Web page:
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HEARING TIPS

New studies are showing that a lot of people are reporting hearing loss after COVID-19

If you’re subjected to a lot of loud sound and don’t wear hearing protection, you might experience hearing loss down the road. Similarly, if you work on a noisy factory floor and don’t wear hearing protection, hearing loss might be in your future. These hearing loss causes are rather common. But within the last few years, a new cause has entered the fray. Yup, you guessed it, Covid-19.

People throughout the world have been ravaged by all of the many symptoms and side-effects of Covid-19, and that may include problems with hearing.

Maybe? Probably? Alright, we’re still in the early phases of really understanding Covid-19. And scientists are discovering something new about it every day. There is some research which indicates that hearing loss could be a potential side effect of Covid-19, but more research still needs to be done to back this up. So let’s have a look at where things stand currently.

So can hearing loss be triggered by Covid-19?

So here’s the first thing to bear in mind: The Covid-19 vaccine has never been confirmed to cause hearing loss. All of the currently approved vaccines have this in common. Vaccines don’t impact your ears, they just don’t work that way. It would be like blaming your diabetes on the salad you ate for lunch.

This is true of both the conventional vaccines and the new mRNA vaccines. Which means that the benefits of these vaccines still vastly outweigh the risks for most individuals. If you have questions about vaccines, be certain to speak with your doctor, and get information from a reputable source.

Let’s discuss hearing loss now that we’ve cleared that up.

So how is hearing loss triggered by Covid?

So how is hearing loss triggered by this? Particularly, how does this cause sensorineural hearing loss, the kind of hearing loss that results from damage to your auditory system and is usually permanent?

Well, there are a couple of theories. Either one of them could cause hearing loss or both together.

Theory #1: inflammation

The first substantial theory among scientists is that Covid-19 causes significant inflammation in the upper respiratory tract, and that this inflammation can eventually affect your ears. Your ears, nose, and mouth are all linked, after all. This might produce hearing loss in a couple of ways:

  • Fluid buildup: Inflammation can make drainage channels narrower, making it harder for fluid to get out or drain efficiently. It becomes harder and harder to hear as this fluid continues to build up. In these situations, your hearing will typically go back to normal once your symptoms subside (this would not be an instance of sensorineural hearing loss).
  • Cell damage: Remember that viruses use your body’s own cells to replicate. The outcome is damage. And because Covid impacts your vascular system, this can sometimes lead to damage to the vascular links between your brain and your ears. This would be considered sensorineural hearing loss, and would most likely be essentially permanent.

When hearing loss is caused by a buildup due to inflammation, steroids can sometimes be helpful. There’s still a continuing effort by scientists to determine a way to prevent sensorineural hearing loss. How much protection from this sort of hearing loss the vaccines will supply is not clear, but it’s better than no protection.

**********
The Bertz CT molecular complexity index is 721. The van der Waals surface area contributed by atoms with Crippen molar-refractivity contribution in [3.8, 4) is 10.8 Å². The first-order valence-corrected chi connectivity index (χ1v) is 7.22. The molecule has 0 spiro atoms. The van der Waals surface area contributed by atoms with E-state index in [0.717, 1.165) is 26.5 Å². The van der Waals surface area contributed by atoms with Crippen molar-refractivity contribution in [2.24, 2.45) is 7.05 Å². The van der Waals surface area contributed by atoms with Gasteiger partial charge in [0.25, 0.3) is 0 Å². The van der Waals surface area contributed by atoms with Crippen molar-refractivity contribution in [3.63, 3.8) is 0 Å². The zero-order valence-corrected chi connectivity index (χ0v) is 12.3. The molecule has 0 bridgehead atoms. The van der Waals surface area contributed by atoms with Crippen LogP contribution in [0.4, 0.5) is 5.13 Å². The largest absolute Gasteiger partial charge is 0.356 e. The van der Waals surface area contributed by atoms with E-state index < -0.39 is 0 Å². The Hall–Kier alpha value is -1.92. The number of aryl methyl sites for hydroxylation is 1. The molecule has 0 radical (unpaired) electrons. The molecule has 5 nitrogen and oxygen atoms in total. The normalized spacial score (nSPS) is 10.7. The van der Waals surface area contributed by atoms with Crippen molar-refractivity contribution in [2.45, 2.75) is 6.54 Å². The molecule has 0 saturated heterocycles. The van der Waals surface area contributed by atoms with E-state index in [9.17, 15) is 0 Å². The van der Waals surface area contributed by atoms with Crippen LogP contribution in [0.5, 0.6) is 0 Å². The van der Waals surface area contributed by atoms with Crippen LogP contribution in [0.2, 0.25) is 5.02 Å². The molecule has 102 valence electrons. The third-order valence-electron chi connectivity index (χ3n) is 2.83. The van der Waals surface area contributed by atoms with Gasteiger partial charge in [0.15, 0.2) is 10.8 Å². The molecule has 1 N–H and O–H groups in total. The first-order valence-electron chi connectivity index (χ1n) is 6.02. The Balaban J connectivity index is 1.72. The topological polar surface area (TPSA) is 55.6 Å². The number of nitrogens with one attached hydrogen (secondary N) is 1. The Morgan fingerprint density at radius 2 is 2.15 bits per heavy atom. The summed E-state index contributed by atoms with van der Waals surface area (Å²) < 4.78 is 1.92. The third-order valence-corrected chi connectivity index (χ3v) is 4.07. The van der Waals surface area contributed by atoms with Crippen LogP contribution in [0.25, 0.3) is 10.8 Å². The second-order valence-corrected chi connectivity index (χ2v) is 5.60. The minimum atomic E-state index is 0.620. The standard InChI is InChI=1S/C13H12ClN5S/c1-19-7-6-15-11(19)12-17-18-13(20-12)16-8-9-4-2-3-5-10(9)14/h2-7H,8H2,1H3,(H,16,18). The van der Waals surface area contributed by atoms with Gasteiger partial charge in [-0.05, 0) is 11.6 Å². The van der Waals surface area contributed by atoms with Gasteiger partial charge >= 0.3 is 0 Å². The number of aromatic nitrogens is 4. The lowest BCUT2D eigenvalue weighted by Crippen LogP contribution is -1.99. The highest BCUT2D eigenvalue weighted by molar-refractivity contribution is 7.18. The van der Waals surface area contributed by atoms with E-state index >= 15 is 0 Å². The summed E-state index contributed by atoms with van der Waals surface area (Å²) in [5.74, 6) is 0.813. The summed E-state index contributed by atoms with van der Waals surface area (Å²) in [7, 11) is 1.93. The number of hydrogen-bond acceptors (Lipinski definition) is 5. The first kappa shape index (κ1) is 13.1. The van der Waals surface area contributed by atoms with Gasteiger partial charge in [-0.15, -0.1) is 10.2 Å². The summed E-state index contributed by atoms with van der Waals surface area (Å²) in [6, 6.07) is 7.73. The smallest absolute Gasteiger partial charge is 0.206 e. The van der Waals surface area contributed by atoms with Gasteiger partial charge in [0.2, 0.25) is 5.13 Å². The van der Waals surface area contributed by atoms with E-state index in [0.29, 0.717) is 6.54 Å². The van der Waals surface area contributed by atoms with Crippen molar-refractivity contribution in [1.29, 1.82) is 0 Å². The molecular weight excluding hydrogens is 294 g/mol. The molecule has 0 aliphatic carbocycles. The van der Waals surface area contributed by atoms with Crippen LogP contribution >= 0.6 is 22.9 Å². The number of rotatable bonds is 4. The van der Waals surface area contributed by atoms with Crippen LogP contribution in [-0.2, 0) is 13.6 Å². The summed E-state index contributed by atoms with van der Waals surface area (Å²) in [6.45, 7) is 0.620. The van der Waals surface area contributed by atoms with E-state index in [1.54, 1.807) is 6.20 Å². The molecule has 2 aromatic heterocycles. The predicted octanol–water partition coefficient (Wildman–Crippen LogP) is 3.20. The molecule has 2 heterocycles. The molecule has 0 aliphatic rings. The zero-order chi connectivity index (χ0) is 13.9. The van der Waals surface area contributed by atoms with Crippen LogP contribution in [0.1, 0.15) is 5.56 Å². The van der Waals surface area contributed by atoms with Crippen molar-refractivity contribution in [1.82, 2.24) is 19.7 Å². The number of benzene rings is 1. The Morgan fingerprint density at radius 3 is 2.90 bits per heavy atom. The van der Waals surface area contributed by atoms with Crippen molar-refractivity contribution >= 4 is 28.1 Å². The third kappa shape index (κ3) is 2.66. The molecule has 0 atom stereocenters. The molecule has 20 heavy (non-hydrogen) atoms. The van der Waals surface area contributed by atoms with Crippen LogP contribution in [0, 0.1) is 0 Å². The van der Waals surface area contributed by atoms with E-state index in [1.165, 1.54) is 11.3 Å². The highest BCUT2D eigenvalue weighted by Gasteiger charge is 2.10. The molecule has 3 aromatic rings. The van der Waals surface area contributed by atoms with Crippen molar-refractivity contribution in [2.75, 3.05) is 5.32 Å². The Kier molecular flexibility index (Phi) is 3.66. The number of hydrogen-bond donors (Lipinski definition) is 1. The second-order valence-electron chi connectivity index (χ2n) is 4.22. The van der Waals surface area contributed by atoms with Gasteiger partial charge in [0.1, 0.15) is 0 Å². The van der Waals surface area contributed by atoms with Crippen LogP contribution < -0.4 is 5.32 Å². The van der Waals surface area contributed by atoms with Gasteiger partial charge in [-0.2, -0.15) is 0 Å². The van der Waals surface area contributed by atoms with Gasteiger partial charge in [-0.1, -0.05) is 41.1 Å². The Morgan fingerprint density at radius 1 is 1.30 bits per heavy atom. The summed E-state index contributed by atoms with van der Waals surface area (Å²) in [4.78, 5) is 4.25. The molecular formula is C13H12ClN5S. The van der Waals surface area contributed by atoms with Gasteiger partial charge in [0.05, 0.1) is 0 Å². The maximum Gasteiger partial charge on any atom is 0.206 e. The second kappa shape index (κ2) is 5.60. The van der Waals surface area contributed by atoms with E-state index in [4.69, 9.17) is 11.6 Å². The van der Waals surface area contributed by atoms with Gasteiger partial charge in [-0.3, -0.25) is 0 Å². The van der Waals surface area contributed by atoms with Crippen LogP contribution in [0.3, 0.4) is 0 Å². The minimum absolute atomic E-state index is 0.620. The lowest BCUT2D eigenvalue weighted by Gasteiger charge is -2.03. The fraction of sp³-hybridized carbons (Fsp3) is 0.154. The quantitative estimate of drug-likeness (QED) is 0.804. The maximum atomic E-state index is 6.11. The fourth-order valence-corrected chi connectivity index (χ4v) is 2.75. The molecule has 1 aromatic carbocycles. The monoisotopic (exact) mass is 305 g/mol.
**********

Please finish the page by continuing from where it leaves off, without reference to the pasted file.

Theory #2: Long Covid

The second hypothesis is a little murkier when it comes to the cause and effect, but more corroborated with regards to patients’ experience. At this point, you’ve most likely heard about something called Long Covid.

Long Covid is a condition in which patients experience symptoms from Covid well after the actual virus has left their system. Sometimes, people will experience a mild bout of Covid followed by a debilitating Long Covid experience that lasts for months (or longer). Scientists still aren’t sure precisely what causes Long Covid, but there’s no doubt it’s a real thing.

Data about long-term hearing problems was systematically reviewed by researchers and a report was published in February 2021. Here’s what the review found:

  • Vertigo was reported by7.2% of people
  • 14.8% reported developing tinnitus
  • After getting Covid, hearing loss was reported by 7.6% of people.

Whether these auditory problems are caused by Long Covid or just in relation to it isn’t very clear, but it’s safe to say there’s a relationship of some kind. Long covid seems to initiate a broad constellation of symptoms, including those that impact your hearing.

Anecdote or evidence?

When someone talks about how they got Covid and had hearing issues ever since, that’s an anecdote. It’s only one person’s story. And while it’s a fact of life for them, it isn’t actually enough for scientists to go on when developing treatment guidance. That’s why research is so crucial.

As researchers unearth more evidence that these hearing difficulties are relatively prevalent, they’re able to create a clearer picture of the hazards related to Covid-19.

We undoubtedly have to learn more. Research is continuing, which means the link between Covid-19 and hearing loss isn’t necessarily proven or unproven. Regardless of how your hearing loss develops, however, it’s still important that you seek treatment as soon as possible. So give us a call if you suspect you may be experiencing hearing loss.

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References

https://www.frontiersin.org/articles/10.3389/fneur.2022.883749/full
https://www.tandfonline.com/doi/abs/10.1080/14992027.2021.1896793?journalCode=iija20&

The site information is for educational and informational purposes only and does not constitute medical advice. To receive personalized advice or treatment, schedule an appointment.
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